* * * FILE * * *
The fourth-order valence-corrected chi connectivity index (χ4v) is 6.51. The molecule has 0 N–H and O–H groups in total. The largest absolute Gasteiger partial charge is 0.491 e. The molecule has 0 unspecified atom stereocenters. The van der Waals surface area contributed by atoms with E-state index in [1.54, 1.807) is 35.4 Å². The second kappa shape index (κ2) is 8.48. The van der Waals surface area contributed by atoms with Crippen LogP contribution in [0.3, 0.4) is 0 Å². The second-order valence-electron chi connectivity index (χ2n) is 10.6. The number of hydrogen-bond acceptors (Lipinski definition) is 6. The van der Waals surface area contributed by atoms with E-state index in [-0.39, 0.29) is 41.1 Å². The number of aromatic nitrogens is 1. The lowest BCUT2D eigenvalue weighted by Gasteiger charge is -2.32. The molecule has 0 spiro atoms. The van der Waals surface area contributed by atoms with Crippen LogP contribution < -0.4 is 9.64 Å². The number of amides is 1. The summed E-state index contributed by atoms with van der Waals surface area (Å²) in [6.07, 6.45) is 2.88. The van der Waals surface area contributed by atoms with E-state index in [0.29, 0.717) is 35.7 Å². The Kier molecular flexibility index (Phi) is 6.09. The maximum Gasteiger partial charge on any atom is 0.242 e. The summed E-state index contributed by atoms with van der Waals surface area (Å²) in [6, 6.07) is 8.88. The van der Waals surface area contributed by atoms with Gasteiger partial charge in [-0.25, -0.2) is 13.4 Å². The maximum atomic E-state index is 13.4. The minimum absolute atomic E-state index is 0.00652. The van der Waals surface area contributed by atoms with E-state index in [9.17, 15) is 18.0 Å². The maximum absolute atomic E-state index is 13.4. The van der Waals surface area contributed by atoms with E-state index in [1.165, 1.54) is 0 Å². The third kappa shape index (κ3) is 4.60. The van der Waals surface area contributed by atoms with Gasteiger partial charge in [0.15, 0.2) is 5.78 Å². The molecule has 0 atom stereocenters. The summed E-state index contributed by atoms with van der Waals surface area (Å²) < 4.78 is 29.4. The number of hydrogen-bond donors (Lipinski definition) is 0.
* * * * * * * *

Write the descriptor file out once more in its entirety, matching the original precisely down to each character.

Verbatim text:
The fourth-order valence-corrected chi connectivity index (χ4v) is 6.51. The molecule has 0 N–H and O–H groups in total. The largest absolute Gasteiger partial charge is 0.491 e. The molecule has 0 unspecified atom stereocenters. The van der Waals surface area contributed by atoms with E-state index in [1.54, 1.807) is 35.4 Å². The second kappa shape index (κ2) is 8.48. The van der Waals surface area contributed by atoms with Crippen LogP contribution in [0.3, 0.4) is 0 Å². The second-order valence-electron chi connectivity index (χ2n) is 10.6. The number of hydrogen-bond acceptors (Lipinski definition) is 6. The van der Waals surface area contributed by atoms with E-state index in [-0.39, 0.29) is 41.1 Å². The number of aromatic nitrogens is 1. The lowest BCUT2D eigenvalue weighted by Gasteiger charge is -2.32. The molecule has 0 spiro atoms. The van der Waals surface area contributed by atoms with Crippen LogP contribution < -0.4 is 9.64 Å². The number of amides is 1. The summed E-state index contributed by atoms with van der Waals surface area (Å²) in [6.07, 6.45) is 2.88. The van der Waals surface area contributed by atoms with E-state index in [0.29, 0.717) is 35.7 Å². The Kier molecular flexibility index (Phi) is 6.09. The maximum Gasteiger partial charge on any atom is 0.242 e. The summed E-state index contributed by atoms with van der Waals surface area (Å²) in [6, 6.07) is 8.88. The van der Waals surface area contributed by atoms with Gasteiger partial charge in [-0.25, -0.2) is 13.4 Å². The maximum atomic E-state index is 13.4. The minimum absolute atomic E-state index is 0.00652. The van der Waals surface area contributed by atoms with E-state index in [9.17, 15) is 18.0 Å². The maximum absolute atomic E-state index is 13.4. The van der Waals surface area contributed by atoms with E-state index in [1.165, 1.54) is 0 Å². The third kappa shape index (κ3) is 4.60. The van der Waals surface area contributed by atoms with Gasteiger partial charge in [0.15, 0.2) is 5.78 Å². The molecule has 0 atom stereocenters. The summed E-state index contributed by atoms with van der Waals surface area (Å²) < 4.78 is 29.4. The number of hydrogen-bond donors (Lipinski definition) is 0.